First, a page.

Rehearing Denied Feb. 15, 1956.
[80 Ariz. 31] Leonard S. Sharman, Phoenix, for appellant.
Phillips, Jones & Phillips, Phoenix, for appellees.
This is an appeal from a judgment in favor of plaintiffs in an equitable action brought by them against defendants Emma Honk, et al., to impress a constructive trust in plaintiffs' favor upon certain property which had been distributed by a decree of distribution in the matter of the estate of David Swanson (otherwise known as David Svenssen), deceased. The gravamen of said action is that the decree of distribution was procured by means of certain alleged fraudulent acts and conduct on the part of defendant Emma Honk during the course of probate of said estate.
The main point urged for a reversal is that the evidence adduced does not support the judgment.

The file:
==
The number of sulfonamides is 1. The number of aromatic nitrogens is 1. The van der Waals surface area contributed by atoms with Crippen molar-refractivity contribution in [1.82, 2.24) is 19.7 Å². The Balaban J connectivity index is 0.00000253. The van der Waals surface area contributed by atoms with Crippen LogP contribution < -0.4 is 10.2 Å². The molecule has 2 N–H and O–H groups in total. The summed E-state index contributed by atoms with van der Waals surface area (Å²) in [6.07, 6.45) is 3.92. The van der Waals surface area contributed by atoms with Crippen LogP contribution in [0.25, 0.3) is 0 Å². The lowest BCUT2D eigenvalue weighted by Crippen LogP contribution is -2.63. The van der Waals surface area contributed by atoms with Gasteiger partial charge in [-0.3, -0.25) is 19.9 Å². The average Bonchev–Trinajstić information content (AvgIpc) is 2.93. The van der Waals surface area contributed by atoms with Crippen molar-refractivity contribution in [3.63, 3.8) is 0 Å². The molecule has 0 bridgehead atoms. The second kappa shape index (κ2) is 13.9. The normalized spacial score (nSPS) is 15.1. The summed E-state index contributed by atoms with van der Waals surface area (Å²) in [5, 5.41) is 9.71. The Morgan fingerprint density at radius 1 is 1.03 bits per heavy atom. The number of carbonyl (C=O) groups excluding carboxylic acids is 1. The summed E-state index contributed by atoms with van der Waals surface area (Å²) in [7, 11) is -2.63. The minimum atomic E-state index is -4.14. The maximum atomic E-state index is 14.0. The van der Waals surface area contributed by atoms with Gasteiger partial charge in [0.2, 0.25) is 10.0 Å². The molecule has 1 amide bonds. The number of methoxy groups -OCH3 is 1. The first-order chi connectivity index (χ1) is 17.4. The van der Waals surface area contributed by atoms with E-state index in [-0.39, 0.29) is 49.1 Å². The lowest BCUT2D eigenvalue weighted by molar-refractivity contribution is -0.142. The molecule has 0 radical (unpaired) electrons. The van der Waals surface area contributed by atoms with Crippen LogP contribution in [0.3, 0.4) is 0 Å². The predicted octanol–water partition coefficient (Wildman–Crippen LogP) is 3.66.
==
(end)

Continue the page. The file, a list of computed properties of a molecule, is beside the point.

From the record it appears that David Swanson, who originally came from Sweden, was a resident of Phoenix, where he died intestate on February 23, 1948, leaving an estate in Maricopa County, Arizona Emma Honk (defendant-appellant), an aged cousin of decedent living in Portland, Oregon, upon learning of his death nominated Attorney Harold J. Janson, of Phoenix, to act as administrator of said estate. This attorney started the probate proceedings but died shortly hereafter. Mrs. Honk then nominated Attorney James [80 Ariz. 32] J. Cox, Jr. of Phoenix to act as administrator de bonis non. Neither of the petitions for letters were signed by defendant Honk. The probate court, however, honored both nominations and the attorneys named were appointed administrators and proceeded to administer said estate. It is conceded that all the pertinent provisions of the probate code were meticulously followed. A final decree of distribution was entered on November 23, 1949, wherein it is recited that decedent left surviving him as his sole heirs at law: Emma Honk, a cousin, aged 72 years, of Portland, Oregon; and Charles Nelsson, a cousin, aged 70 years, residing in Sweden. All of said estate was ordered distributed to them, each to receive an undivided one-half interest.